People are talking about the issues by their desks. Your manager comes over and asks you if you are going along later. Tickets are going fast on Eventbrite for both so you might need to get your skates on she says. Meetings like this are usually popular with people queuing round the block to get in.
OK, this is the nudge you need so you get some of the last tickets for the cycle path meeting and dive into your work tasks.

As with most offices, the work day finishes at 3.00 to give people proper time to get involved in democracy meetings. Of course more people had to be employed to get the work done in shorter hours so it worked out pretty well when that change came in.

Of course democracy is not everyone’s cup of tea — it’s a bit too energetic and edgy for some — but it’s easy to tune it all out if you want to. It’s your choice.

The evening

You and the kids get to the cycle path meeting in plenty of time.

They don’t hold these meetings in the townhall any more. It’s in a community centre that has a cafĂ© bar — you get a yourself a well earned beer and lemonades for the kids.

The whole thing has been organised by the local collective and crowdfunded online. You didn't get involved in arranging this one but you have volunteered for many others. It’s been much better since all these smaller local groups and parties have started to happen. Things feel so much more relevant than when everything was organised through the old style national parties. All grassroots and DIY. Maybe more punk than rock and roll.

The main hall is packed and you find your seats and realise that, wow, you are sat next to Councillor Jeremy. Yes he has had his fair share of scandals (just check out the local papers over the last twelve months!) but you like the way he makes his points and he is your generation and you do feel you have a lot in common. A leather jacket and bright red mohawk hairstyle isn't everyone’s cup of tea but there you go.

Of course these days you can speak to any councillor, not just the one who was elected for your area. A whole range of people are councillors. Men and women of different ages, backgrounds and culture — you just pick the one you identify with most and talk to them. You picked Councillor Jeremy.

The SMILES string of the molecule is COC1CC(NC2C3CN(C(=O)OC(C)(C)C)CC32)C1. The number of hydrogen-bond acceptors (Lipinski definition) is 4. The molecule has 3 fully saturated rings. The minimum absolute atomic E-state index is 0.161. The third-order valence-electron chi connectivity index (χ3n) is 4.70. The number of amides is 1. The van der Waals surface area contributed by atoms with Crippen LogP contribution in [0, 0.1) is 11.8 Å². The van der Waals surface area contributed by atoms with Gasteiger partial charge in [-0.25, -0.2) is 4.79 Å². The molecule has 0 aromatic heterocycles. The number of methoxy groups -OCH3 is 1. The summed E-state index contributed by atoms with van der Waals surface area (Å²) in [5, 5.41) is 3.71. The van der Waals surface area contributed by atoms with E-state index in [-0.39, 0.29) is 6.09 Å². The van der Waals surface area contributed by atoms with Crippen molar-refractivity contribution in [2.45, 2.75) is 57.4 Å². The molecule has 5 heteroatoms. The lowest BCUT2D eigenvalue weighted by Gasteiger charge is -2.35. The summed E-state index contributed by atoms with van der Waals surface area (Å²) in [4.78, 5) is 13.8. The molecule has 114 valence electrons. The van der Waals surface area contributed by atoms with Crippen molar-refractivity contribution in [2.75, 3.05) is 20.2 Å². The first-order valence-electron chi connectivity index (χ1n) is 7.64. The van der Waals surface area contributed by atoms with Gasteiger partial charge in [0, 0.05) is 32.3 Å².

Before the meeting starts Councillor Jeremy listens carefully to you and the kids and makes notes on his tablet. He knows that he will be explaining the decision to everyone later so he is taking his time to make sure he understands what everyone thinks. It’s not long though before he’s talking to the others who have spotted him as well as signing autographs. Everyone recognises him of course and everyone feels like they know him.

Soon the debate is underway and people are making their points. There’s also plenty of questions and comments coming in via social media from those outside the hall. People are excited, the room is noisy but it’s all good natured as ever — it’s great to feel part of something. You feel proud to be involved.

Yes, local democracy is like rock and roll and you know what the best part is?

We are the band!

10 Small Steps

The purpose of the miracle question is not just to help people articulate their preferred future but to help identify small steps towards making it happen.

In the same vein, this story that came out of the two sessions, and the wonderful imagination of the GovCampers, suggests a few small steps towards rock and roll local democracy. I've listed them below (they also link pretty well to the #Notwestminster Local Democracy Design Challenges).

  1. Merchandise — t-shirts and mugs for your local democratic process. Why not? If you are proud of it let people know
  2. Advertise the issues to be discussed that day using radio, TV and social media
  3. Make and share short videos to get people interested in the issues (also check out this)
  4. Junior citizens sessions in schools that discuss live council issues
  5. Feed council topics through established local facebook groups
  6. Advertise democracy events on posters and billboards
  7. Use internal comms in councils and other organisations to encourage staff to take part in the local democratic process
  8. Hold meetings to discuss single topics of public interest held in friendly venues and ticketed through eventbrite (definitely not like council meetings). Or, even better…
  9. Support and encourage local groups to hold meetings on issues that the council is deciding on — help people to crowdsource and crowdfund these events
  10. Encourage people to get in touch with the councillors they identify with most when they have any issues — not just their local representative

Thank you GovCampCymru — hope to see you next year.

Originally posted on Medium

Photo Credit: W N Bishop